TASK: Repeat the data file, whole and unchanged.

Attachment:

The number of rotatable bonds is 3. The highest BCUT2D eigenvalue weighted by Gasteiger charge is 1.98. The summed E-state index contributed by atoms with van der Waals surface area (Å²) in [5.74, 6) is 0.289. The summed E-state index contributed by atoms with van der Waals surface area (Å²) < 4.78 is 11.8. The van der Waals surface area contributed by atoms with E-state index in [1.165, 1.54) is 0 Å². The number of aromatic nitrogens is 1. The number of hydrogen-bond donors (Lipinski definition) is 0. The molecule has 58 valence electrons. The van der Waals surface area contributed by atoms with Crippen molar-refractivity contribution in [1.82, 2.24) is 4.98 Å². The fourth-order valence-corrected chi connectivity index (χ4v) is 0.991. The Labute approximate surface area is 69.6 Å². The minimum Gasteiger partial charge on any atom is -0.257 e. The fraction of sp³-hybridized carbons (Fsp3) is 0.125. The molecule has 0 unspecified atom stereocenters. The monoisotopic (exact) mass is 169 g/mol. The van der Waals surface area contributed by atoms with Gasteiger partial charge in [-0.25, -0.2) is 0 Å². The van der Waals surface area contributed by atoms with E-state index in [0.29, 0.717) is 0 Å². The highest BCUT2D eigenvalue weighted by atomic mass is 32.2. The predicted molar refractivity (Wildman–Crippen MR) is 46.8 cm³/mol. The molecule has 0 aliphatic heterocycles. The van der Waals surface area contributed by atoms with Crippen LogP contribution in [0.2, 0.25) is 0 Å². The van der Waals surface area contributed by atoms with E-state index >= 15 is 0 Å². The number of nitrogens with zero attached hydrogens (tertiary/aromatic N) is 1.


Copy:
The number of rotatable bonds is 3. The highest BCUT2D eigenvalue weighted by Gasteiger charge is 1.98. The summed E-state index contributed by atoms with van der Waals surface area (Å²) in [5.74, 6) is 0.289. The summed E-state index contributed by atoms with van der Waals surface area (Å²) < 4.78 is 11.8. The van der Waals surface area contributed by atoms with E-state index in [1.165, 1.54) is 0 Å². The number of aromatic nitrogens is 1. The number of hydrogen-bond donors (Lipinski definition) is 0. The molecule has 58 valence electrons. The van der Waals surface area contributed by atoms with Crippen molar-refractivity contribution in [1.82, 2.24) is 4.98 Å². The fourth-order valence-corrected chi connectivity index (χ4v) is 0.991. The Labute approximate surface area is 69.6 Å². The minimum Gasteiger partial charge on any atom is -0.257 e. The fraction of sp³-hybridized carbons (Fsp3) is 0.125. The molecule has 0 unspecified atom stereocenters. The monoisotopic (exact) mass is 169 g/mol. The van der Waals surface area contributed by atoms with Gasteiger partial charge in [-0.25, -0.2) is 0 Å². The van der Waals surface area contributed by atoms with E-state index in [0.29, 0.717) is 0 Å². The highest BCUT2D eigenvalue weighted by atomic mass is 32.2. The predicted molar refractivity (Wildman–Crippen MR) is 46.8 cm³/mol. The molecule has 0 aliphatic heterocycles. The van der Waals surface area contributed by atoms with Crippen LogP contribution in [0.2, 0.25) is 0 Å². The van der Waals surface area contributed by atoms with E-state index >= 15 is 0 Å². The number of nitrogens with zero attached hydrogens (tertiary/aromatic N) is 1.